Netfa Freeman

Source: Black Alliance for Peace

Parallel tracks of United States government policy against the Black working class in the US and on the African continent expose much more than incidental similarity, but a concerted fatal conspiracy.

President Emmerson Mnangagwa has used all types of media including The New York Times to paint a rosy picture of the current situation in Zimbabwe in order to attract foreign investment. Has really anything changed since Mnangagwa took over four months ago? 


Imperialism is less concerned with human rights and democratic elections in Africa. What really matters is the maintenance of a system that serves their interests no matter how it assumes or maintains power. The same goes for Zimbabwe; what they are interests in is not the new president, but what the West hopes he would do to safeguard their interests. 


It is laughable – or pitiful – to compare Barack Obama to Fidel Castro. The fundamental truth is: Barack Obama is the president of imperialism. By necessity he must be a mass murdering, lying, enemy of humanity. It is an unspoken prerequisite for that job. Fidel Castro is the opposite. That’s why a long line of U.S. presidents has tried to assassinate Castro over 600 times, and committed 1,000 acts of terror against his people.


Believing that Brexit could represent the beginning of the end for international cooperation is to believe that the world does or should revolve around Europe. The late Pan-Africanist Kwame Ture (aka Stokely Carmichael) pointed out that those whose thinking is dominated by Euro-centrism and white supremacy often mistakenly “make the particular history of Europe the general history of the world.”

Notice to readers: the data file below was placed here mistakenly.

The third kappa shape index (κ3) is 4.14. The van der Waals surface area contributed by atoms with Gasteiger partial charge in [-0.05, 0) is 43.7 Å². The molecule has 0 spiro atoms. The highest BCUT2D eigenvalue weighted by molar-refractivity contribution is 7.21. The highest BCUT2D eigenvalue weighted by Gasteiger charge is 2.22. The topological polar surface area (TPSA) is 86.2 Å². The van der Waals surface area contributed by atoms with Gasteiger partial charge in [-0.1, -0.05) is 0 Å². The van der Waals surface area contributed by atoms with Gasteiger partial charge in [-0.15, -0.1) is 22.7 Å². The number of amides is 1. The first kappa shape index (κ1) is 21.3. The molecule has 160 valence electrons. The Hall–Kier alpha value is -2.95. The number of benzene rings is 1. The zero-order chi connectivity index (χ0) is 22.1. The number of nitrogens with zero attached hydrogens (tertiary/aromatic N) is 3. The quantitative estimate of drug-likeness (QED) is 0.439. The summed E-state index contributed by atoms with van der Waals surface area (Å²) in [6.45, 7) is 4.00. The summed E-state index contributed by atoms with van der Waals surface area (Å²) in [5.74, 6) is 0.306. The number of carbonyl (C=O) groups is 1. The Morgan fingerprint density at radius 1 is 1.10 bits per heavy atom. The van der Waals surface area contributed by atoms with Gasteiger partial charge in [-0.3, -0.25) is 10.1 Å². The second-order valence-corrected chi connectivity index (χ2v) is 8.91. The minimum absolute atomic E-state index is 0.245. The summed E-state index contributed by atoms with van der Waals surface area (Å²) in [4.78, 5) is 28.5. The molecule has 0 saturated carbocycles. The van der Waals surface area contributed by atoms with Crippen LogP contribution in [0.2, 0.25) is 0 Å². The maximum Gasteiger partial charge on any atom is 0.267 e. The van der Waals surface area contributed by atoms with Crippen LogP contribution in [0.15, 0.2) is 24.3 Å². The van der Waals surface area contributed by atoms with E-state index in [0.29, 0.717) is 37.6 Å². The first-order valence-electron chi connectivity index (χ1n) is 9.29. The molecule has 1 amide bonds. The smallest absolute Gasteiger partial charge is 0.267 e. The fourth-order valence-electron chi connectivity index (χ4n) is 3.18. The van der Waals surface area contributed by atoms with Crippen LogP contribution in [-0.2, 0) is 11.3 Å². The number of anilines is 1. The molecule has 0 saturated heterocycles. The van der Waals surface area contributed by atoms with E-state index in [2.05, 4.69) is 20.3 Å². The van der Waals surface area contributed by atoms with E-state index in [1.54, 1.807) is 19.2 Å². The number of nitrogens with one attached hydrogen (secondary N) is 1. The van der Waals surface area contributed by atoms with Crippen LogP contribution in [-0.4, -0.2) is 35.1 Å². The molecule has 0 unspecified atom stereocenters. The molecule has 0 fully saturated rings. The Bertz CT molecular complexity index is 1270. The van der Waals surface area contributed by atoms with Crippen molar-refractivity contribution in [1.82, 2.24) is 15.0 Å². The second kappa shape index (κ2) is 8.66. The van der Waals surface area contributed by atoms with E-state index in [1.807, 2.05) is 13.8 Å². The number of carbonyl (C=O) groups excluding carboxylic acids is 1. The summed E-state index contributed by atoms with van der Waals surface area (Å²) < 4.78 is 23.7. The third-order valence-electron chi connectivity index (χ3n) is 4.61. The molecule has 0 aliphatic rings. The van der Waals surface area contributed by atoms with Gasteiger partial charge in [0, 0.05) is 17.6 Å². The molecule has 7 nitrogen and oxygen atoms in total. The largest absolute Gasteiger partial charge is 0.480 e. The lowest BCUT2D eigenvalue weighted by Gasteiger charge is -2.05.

This is and dissection of the more

Netfa Freeman argues that commentaries looking at Zimbabwe should also "include an analysis of and explicit stand against US-British intervention and address why and how they are targeting Zimbabwe.

When Collin Powell gave his infamous presentation to the United Nations, “proving” Saddam Hussein had weapons of mass destruction, Iraq dominated the headlines. It took some time and subsequent discoveries before many realized most of what we were fed was untrue.

Although not as more

What is liberation? What is the existence of liberation like? While most holidays or commemorations celebrate people and things for whom or what they were, there are some that celebrate things as we aspire them to be. The latter is what can be said about May 25th when we celebrate African Liberation Day, often referred to as Africa Day.

Is African Liberation Day recognition of the rising tide of national independence that swept Africa and the Diaspora, or is it recognition of the more

Netfa Freeman, director of the Social Action and Leadership School for Activists in Washington, reflects on the annual Black History Month held in the US during February, criticizing how it has become commercialized and arguing for Black History Month to evolve so that it considers a broader Pan-African historical context. “…African people need to develop institutions for coordinating our political activities internationally; to generate faith and unconditional support for these activities; more